Over the next two years my love of snowboarding would only intensify and I spent hundreds of days on snow for the first time in my life, allowing me to progress faster in two years than I had in the previous ten. I was also witnessing some of the most progressive street riding on a daily basis by tagging along on filming missions with this new crew of young rippers.
Scott saw my new energy and willingness to ride all day and shoot all night, all while going to college (I made the Dean’s list after not being in a classroom since the day I dropped out of high school), working full time, and staying sober. Because of this he made me the honorary Cal Surf Team Manager and introduced me to people who could help nurture my creative abilities within the snowboard industry.
Even with all of the epic changes and my personal progression I still dreamed of riding in the mountains and after a week-long trip to the Cascades where I rode endless fresh powder under bluebird skies I was determined to move to the Pacific Northwest to have my winter of glory.
In June of 2007, two years into my still-fresh sobriety, I packed all of my things into the back of my Jeep Grand Cherokee and headed west. I was finally living out a life-long dream. Something I could never piece together while drinking.
Because of the connections I’d made after getting sober in Minnesota, I was quickly introduced to the guys at Signal Snowboards, and through them met a crew of powder hungry young snowboarders to ride with. The 2007/08 winter was so good that I eventually had to set a “6 inch of fresh rule” for the month of January and February, meaning if it didn’t snow over 6 inches I didn’t go up because I needed to rest. I still rode on average five days a week.
It was also around this time that my writing started to get more attention than my photos, as I was amateur at best behind the camera, but had always had a way with words. I started to contribute regularly to Snowboard magazine and eventually developed a relationship with Snowboard mag founder and Publisher, Jeff Baker. Baker seeing my ability and eagerness took me under his wing and eventually helped get my first magazine story published, an interview with Minnesota pro Zac Marben. It was all coming full circle.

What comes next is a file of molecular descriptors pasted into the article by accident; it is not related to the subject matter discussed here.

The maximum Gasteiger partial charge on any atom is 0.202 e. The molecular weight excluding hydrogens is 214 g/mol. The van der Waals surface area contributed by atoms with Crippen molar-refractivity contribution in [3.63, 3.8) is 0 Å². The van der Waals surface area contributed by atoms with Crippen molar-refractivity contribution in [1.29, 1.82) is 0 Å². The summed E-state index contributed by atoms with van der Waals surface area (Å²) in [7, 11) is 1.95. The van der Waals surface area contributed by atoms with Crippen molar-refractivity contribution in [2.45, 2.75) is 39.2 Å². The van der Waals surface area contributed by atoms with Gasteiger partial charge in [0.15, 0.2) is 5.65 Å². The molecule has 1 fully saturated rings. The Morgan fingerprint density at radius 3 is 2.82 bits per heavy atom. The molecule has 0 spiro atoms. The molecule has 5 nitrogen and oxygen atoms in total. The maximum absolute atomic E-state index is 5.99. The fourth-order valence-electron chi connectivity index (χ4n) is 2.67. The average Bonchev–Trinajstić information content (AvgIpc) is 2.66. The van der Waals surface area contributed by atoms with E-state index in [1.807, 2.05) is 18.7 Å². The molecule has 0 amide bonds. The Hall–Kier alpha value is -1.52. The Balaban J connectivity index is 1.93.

Even through my own personal struggles with alcohol and also seeing the negative effects that it has had on my friends, family, and even some of my favorite snowboarders, I don’t harbor a disdain for booze or those that drink. I’m fortunate enough that through working on my sobriety I can comfortably be around those that drink without feeling any temptation, all though it took me some time to get there.
I will say this though, there is a perception that snowboarding is synonymous with hard partying. That is complete bullshit. I’ve never been so connected with the mountains and snowboarding as I have in my sobriety, and while my sobriety has probably kept me out of some social circles within the industry, I have received nothing but praise and respect from those that are in the sport purely for the love of riding.
Today I’m celebrating 11 years of sobriety and live on the West Coast, spending my days surfing, climbing, skateboarding, and writing about what I love. I’ve met and worked with the majority of pros I idolized as a kid and none of it would have been possible had I continued drinking and using drugs.
I can only hope that if anyone reading this is struggling with addiction and wonders if they can continue contributing to things they’re passionate about in their lives while sober, the answer is a resounding yes. You’ll be able to contribute and put heart and soul into what you love with clarity. I’m thankful everyday that I made the decision to stop drinking, and it’s a constant reminder to cherish every moment I have whether surfing, skating, or deep in the mountains.
Special thanks to Nate Deschenes, Mike Basher, Anthony Cappetta, Dave Grigsby, John Makens, Mike Thienes, Melissa Larsen, Kim Stravers, Dave Lee, Krush Kulesza, Zach Weisberg, Duffy, My Seattle Crew, and all of the Minnesota homies, for having my back and supporting me through annoying demands, existential breakdowns and general madness.